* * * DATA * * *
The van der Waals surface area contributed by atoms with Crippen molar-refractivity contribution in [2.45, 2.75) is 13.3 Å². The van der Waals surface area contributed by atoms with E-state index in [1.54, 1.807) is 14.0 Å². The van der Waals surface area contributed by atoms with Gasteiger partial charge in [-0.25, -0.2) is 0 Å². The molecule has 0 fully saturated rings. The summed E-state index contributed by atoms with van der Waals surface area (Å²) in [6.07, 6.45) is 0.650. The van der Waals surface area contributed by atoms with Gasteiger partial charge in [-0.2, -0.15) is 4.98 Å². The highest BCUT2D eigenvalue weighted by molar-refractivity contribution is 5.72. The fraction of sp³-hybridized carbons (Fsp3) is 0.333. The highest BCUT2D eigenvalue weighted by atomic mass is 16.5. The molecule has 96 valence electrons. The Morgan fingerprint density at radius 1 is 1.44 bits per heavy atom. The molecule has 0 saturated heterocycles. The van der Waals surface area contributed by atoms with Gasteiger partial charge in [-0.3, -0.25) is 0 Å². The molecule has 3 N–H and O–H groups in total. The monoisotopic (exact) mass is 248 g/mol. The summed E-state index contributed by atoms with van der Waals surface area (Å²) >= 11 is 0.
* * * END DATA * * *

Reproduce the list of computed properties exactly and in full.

The van der Waals surface area contributed by atoms with Crippen molar-refractivity contribution in [2.45, 2.75) is 13.3 Å². The van der Waals surface area contributed by atoms with E-state index in [1.54, 1.807) is 14.0 Å². The van der Waals surface area contributed by atoms with Gasteiger partial charge in [-0.25, -0.2) is 0 Å². The molecule has 0 fully saturated rings. The summed E-state index contributed by atoms with van der Waals surface area (Å²) in [6.07, 6.45) is 0.650. The van der Waals surface area contributed by atoms with Gasteiger partial charge in [-0.2, -0.15) is 4.98 Å². The highest BCUT2D eigenvalue weighted by molar-refractivity contribution is 5.72. The fraction of sp³-hybridized carbons (Fsp3) is 0.333. The highest BCUT2D eigenvalue weighted by atomic mass is 16.5. The molecule has 96 valence electrons. The Morgan fingerprint density at radius 1 is 1.44 bits per heavy atom. The molecule has 0 saturated heterocycles. The van der Waals surface area contributed by atoms with Gasteiger partial charge in [-0.3, -0.25) is 0 Å². The molecule has 3 N–H and O–H groups in total. The monoisotopic (exact) mass is 248 g/mol. The summed E-state index contributed by atoms with van der Waals surface area (Å²) >= 11 is 0.